- Tom Bissell’s “Extra Lives: Why Video Games Matter” came up as my Googletron started recognizing that I was spending a nonzero amount of time in the gaming space (I fall back into this every couple of years and COVID was a great excuse) and started feeding me articles about it. In particular, I’ve become interested in a couple of things. One, I’ve spent some time thinking about how video games portray elements of the built environment and infrastructure in video games. And two, I’ve been interested in a controversy within the gaming industry over what they call ludonarrative dissonance, in which the player’s own agency is undermined by the direction that the game pushes them in. The gaming industry is stuck between a renaissance that allows easier access for independent developers and an increasing quest toward next-level elegance and depth by big budget games. Depth often fails when it tries to give a player an enormous amount of control in an “open world” but ultimately forces them into a narrow plot track. This was a complaint about The Last Of Us Part II, a post-pandemic survival game that is popular because 2020. The question of market access by small game developers is also particularly interesting to my (limited) gaming sensibilities and to my MBA brain.
- “I May Be Wrong, But I Doubt It: How Accounting Information Undermines Profitability.” Can’t wait to read this one. I’m basically a CPA seeing as I got an A in financial accounting last quarter, right?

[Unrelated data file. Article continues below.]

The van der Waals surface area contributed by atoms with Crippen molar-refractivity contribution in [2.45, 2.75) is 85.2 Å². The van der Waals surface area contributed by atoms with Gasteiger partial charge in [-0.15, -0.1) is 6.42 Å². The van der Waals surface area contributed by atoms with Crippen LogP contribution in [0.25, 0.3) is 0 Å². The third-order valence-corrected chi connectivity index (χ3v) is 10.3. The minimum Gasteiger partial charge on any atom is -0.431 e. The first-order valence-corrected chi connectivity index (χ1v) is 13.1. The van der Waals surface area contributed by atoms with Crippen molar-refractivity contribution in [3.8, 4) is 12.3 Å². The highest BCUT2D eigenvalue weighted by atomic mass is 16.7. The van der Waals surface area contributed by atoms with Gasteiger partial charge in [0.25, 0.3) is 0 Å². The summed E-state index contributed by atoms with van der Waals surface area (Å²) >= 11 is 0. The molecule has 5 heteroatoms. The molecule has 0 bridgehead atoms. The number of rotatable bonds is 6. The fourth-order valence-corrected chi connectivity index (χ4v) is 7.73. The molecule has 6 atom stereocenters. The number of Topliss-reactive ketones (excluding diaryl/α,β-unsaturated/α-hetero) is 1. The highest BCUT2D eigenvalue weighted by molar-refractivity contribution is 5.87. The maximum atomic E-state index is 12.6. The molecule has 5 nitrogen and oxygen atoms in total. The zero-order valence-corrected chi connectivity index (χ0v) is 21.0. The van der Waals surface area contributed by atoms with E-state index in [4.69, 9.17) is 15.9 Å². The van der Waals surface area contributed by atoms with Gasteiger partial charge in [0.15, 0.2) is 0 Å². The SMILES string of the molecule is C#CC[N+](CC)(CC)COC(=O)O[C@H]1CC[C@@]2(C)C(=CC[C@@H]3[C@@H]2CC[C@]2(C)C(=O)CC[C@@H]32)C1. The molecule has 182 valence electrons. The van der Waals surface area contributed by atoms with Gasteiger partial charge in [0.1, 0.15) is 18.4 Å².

- “Private Equity at Work: When Wall Street Manages Main Street.” This is so far pretty interesting. I’m increasingly interested in this question of how to save capitalism from itself. The authors argue that private equity is deployed in the name of profitable development of assets, but it’s often a matter of dismantling successful companies to make a small group of people very wealthy. Different lens, same story, right? We have hometown examples of PE in the form of Shinola. Another company in the US-made space acquired by PE in recent years is Washington-based, legendary shoemaker Allen Edmonds.
- “Merchants of Doubt: How a Handful of Scientists Obscured the Truth on Issues from Tobacco Smoke to Climate Change.” Recommended from my moms and invariably important in the age of COVID as unqualified policymakers publicly undermine highly qualified scientists over questions of public health.
- James Baldwin’s “The Fire Next Time.” I read this in 2018 and it is ever more relevant today.
- “Hood Feminism: Notes From Women That A Movement Forgot.” Really looking forward to this one as well, from Chicagoan Mikki Kendall.
- “The Ebenezer Project’s Come As You Are: An 8-Week Guided Digital Racial Justice Journal for Allies of BIPOC.” Starleisha also recommended this one as it is a friend of hers.
- “The End of the Free Market: Who Wins the War Between States and Corporations.” I just started this for school, and it seems to have this premise that states increasingly interact via markets, and more specifically, through transnational corporations as proxies. I’m interested in this in my research as I increasingly think about the shifting role of the state from working to protect its citizens to working to protect private property increasingly concentrated in fewer hands. We see similar microeconomic trends, as corporations work to maintain the supremacy of their executives and shareholders even, quite often, at the expense of the corporation itself. This is a quick read as a corollary to David Korten’s “When Corporations Rule The World,” which I read in Monty Roper’s Global Development Studies class in 2008.
I’m working on a fiction COVID reading list, but it’s so hard because I’m picky. Taking suggestions. What are you reading? What’s keeping you inspired during these strange times? ~NZ